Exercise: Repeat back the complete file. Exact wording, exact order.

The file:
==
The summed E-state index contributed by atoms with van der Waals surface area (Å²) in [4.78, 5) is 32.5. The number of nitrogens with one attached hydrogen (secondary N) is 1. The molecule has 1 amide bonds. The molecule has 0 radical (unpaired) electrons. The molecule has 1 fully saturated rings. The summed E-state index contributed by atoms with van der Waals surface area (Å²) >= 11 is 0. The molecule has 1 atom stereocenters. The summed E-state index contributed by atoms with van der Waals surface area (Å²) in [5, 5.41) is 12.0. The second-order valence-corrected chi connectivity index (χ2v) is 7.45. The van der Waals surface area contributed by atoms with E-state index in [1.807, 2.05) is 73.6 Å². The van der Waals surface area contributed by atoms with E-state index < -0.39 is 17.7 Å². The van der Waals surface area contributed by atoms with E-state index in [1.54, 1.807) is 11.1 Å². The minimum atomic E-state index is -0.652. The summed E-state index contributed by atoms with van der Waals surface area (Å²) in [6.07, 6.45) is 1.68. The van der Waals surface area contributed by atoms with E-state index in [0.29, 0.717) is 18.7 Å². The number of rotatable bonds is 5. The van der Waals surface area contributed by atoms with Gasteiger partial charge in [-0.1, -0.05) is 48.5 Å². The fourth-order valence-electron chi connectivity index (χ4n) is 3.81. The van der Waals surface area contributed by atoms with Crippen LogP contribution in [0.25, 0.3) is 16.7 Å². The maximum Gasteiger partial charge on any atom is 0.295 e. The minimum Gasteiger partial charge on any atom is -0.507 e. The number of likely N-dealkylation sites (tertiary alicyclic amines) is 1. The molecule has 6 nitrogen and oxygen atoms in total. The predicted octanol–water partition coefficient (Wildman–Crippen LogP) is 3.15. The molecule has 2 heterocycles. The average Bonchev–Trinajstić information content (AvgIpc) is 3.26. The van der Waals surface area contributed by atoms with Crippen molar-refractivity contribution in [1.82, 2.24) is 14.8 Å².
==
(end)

The summed E-state index contributed by atoms with van der Waals surface area (Å²) in [4.78, 5) is 32.5. The number of nitrogens with one attached hydrogen (secondary N) is 1. The molecule has 1 amide bonds. The molecule has 0 radical (unpaired) electrons. The molecule has 1 fully saturated rings. The summed E-state index contributed by atoms with van der Waals surface area (Å²) >= 11 is 0. The molecule has 1 atom stereocenters. The summed E-state index contributed by atoms with van der Waals surface area (Å²) in [5, 5.41) is 12.0. The second-order valence-corrected chi connectivity index (χ2v) is 7.45. The van der Waals surface area contributed by atoms with E-state index in [1.807, 2.05) is 73.6 Å². The van der Waals surface area contributed by atoms with E-state index < -0.39 is 17.7 Å². The van der Waals surface area contributed by atoms with E-state index in [1.54, 1.807) is 11.1 Å². The minimum atomic E-state index is -0.652. The summed E-state index contributed by atoms with van der Waals surface area (Å²) in [6.07, 6.45) is 1.68. The van der Waals surface area contributed by atoms with E-state index in [0.29, 0.717) is 18.7 Å². The number of rotatable bonds is 5. The van der Waals surface area contributed by atoms with Gasteiger partial charge in [-0.1, -0.05) is 48.5 Å². The fourth-order valence-electron chi connectivity index (χ4n) is 3.81. The van der Waals surface area contributed by atoms with Crippen LogP contribution in [0.25, 0.3) is 16.7 Å². The maximum Gasteiger partial charge on any atom is 0.295 e. The minimum Gasteiger partial charge on any atom is -0.507 e. The number of likely N-dealkylation sites (tertiary alicyclic amines) is 1. The molecule has 6 nitrogen and oxygen atoms in total. The predicted octanol–water partition coefficient (Wildman–Crippen LogP) is 3.15. The molecule has 2 heterocycles. The average Bonchev–Trinajstić information content (AvgIpc) is 3.26. The van der Waals surface area contributed by atoms with Crippen molar-refractivity contribution in [1.82, 2.24) is 14.8 Å².